Biking to work may reduce mortality by 13%, according to a new report from researchers at the University of Otago in New Zealand. The study examined the transportation habits of 3.5 million New Zealanders and demonstrated a strong correlation between cycling and longer, healthier living.
The New Zealand study analyzed 15 years of census data, focusing on mortality rates of biker versus non-bikers. According to the study, published in the International Journal of Epidemiology, only 3% of the population biked to work. Notable in the study was that people who walked or took public transportation saw no change in their expected lifespan while bikers saw a 13% reduction in early death rates compared to people who drove to work.

Growing Body of Knowledge Corroborates Benefits of Biking on Health and Longevity

The University of Otago study complimented a 2019 European Congress on Obesity study which concluded that individuals with obesity who commute by car have a 32% higher risk of death compared with those individuals with a normal weight who have active commutes. A 2017 study from the UK Biobank demonstrated that participants who used cycling for commuting had a 40% lower all-cause mortality rate than the group that did not cycle.  

Additionally, several separate studies have demonstrated the benefits of cycling in terms of improved mental health, reducing type 2 diabetes, and lower absences at work. A Danish study found that riding a bike regularly could lower your risk of heart attack by 11%.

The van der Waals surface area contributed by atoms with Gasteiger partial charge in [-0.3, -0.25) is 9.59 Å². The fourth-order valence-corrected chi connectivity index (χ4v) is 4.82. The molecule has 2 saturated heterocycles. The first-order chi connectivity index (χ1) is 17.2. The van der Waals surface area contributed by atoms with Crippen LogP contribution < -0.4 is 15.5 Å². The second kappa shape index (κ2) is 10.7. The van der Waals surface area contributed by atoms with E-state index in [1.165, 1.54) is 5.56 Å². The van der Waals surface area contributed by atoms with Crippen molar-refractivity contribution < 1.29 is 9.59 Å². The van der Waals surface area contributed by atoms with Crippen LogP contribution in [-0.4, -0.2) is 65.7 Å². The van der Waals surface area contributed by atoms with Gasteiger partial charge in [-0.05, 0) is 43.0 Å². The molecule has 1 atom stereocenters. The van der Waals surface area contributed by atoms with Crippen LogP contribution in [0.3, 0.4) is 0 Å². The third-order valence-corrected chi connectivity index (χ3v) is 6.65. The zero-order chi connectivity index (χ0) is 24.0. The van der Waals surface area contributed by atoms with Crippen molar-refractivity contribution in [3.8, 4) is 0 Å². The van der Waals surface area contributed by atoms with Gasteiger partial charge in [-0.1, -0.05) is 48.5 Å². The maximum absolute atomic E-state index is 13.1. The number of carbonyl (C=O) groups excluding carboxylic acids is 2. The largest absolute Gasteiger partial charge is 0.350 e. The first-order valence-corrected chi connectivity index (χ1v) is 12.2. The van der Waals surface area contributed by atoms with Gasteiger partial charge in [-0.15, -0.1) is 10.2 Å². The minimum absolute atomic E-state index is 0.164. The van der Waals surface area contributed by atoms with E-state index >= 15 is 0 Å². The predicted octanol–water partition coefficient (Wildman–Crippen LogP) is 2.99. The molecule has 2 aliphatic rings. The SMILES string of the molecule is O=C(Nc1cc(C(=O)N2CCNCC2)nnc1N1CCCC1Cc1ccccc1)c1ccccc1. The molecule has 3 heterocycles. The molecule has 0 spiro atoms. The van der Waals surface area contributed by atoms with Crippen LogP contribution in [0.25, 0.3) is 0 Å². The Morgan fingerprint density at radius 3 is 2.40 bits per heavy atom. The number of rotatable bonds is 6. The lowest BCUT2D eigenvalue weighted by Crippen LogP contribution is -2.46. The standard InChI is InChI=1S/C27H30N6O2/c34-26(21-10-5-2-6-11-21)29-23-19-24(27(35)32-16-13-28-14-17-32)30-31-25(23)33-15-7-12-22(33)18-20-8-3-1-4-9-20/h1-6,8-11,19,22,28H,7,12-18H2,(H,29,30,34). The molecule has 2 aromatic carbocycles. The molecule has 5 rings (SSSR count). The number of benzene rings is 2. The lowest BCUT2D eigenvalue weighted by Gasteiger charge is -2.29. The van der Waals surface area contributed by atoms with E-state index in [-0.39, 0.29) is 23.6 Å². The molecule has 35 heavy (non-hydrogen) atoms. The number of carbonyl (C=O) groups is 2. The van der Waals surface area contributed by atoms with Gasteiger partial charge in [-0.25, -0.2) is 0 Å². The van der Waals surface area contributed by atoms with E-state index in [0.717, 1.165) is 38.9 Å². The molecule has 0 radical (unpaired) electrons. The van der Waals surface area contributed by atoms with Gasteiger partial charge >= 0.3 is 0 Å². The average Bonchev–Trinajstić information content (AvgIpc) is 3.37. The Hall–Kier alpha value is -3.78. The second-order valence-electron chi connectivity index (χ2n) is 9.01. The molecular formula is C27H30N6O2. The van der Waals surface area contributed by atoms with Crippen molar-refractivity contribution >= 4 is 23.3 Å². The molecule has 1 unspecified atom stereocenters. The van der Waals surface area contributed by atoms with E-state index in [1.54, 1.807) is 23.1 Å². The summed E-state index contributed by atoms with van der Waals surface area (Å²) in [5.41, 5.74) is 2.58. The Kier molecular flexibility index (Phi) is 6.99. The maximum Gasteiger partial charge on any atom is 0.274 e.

More and more research links cycling with a longer lifespan. Physical inactivity has been attributed to one in six deaths in the UK; the numbers likely commensurate with the same rate in the United States. That said, only 0.6% of American citizens bike to work, despite a growing body of research that shows biking is one of the healthiest exercises available.

Biking to Work anUntapped Resource for Mental and Physical Health

In U.S. Census data, Americans cite personal safety as the #1 reason for not biking to work. The deterrent is that many U.S. cities lack the infrastructure to support bikers. In bike-friendly communities such as Washington DC, Portland, OR, and Davis, CA, a decades-long investment in bike-friendly infrastructure and policies along with Bike Share programs has resulted in a dramatic increase in bike to work commuters. However, many U.S. municipalities lack networks of dedicated bike lanes that countries like the Netherlands, Denmark, and Germany possess. Most of the United States is designed to support the automobile, with zoning laws that require car parking in most places while bike parking is almost non-existent.

Studies show that despite the mental and physical benefits of cycling, much of American society is not willing to share the road with vehicles. If people don’t perceive the end-to-end journey as safe, they will not attempt it.

The lack of end-to-end safety also creates a gender imbalance. Women generally have a greater risk perception than men. If the roads do not look safe, women won’t ride. In Denmark, where cycling is safer, 50% of the cyclists are women whereas in the United States the rate of female participation in bike to work commuting is estimated to be around 25%.

Shellback6 is GrüneStrasse’s regular blog contribution to the Bike to Work and Alternative Transportation Movement. Comments, suggestions, and dissenting points of view welcome!